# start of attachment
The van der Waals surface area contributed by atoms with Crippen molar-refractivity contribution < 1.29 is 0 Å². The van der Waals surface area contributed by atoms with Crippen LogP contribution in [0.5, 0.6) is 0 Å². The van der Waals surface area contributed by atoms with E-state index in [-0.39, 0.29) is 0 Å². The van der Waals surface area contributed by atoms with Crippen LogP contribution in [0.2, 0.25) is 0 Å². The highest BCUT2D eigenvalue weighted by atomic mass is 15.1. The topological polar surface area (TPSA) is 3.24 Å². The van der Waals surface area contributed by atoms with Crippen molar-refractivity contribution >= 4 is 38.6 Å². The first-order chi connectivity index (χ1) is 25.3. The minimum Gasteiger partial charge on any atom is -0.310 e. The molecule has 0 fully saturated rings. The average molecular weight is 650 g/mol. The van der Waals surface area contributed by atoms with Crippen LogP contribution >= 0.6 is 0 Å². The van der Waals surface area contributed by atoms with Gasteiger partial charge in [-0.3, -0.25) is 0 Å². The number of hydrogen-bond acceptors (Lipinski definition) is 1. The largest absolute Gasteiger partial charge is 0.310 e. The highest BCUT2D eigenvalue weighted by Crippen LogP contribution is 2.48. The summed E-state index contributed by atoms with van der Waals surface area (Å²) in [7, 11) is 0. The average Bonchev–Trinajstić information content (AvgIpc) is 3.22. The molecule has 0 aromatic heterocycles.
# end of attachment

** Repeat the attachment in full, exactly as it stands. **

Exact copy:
The van der Waals surface area contributed by atoms with Crippen molar-refractivity contribution < 1.29 is 0 Å². The van der Waals surface area contributed by atoms with Crippen LogP contribution in [0.5, 0.6) is 0 Å². The van der Waals surface area contributed by atoms with E-state index in [-0.39, 0.29) is 0 Å². The van der Waals surface area contributed by atoms with Crippen LogP contribution in [0.2, 0.25) is 0 Å². The highest BCUT2D eigenvalue weighted by atomic mass is 15.1. The topological polar surface area (TPSA) is 3.24 Å². The van der Waals surface area contributed by atoms with Crippen molar-refractivity contribution >= 4 is 38.6 Å². The first-order chi connectivity index (χ1) is 25.3. The minimum Gasteiger partial charge on any atom is -0.310 e. The molecule has 0 fully saturated rings. The average molecular weight is 650 g/mol. The van der Waals surface area contributed by atoms with Crippen LogP contribution >= 0.6 is 0 Å². The van der Waals surface area contributed by atoms with Gasteiger partial charge in [-0.3, -0.25) is 0 Å². The number of hydrogen-bond acceptors (Lipinski definition) is 1. The largest absolute Gasteiger partial charge is 0.310 e. The highest BCUT2D eigenvalue weighted by Crippen LogP contribution is 2.48. The summed E-state index contributed by atoms with van der Waals surface area (Å²) in [7, 11) is 0. The average Bonchev–Trinajstić information content (AvgIpc) is 3.22. The molecule has 0 aromatic heterocycles.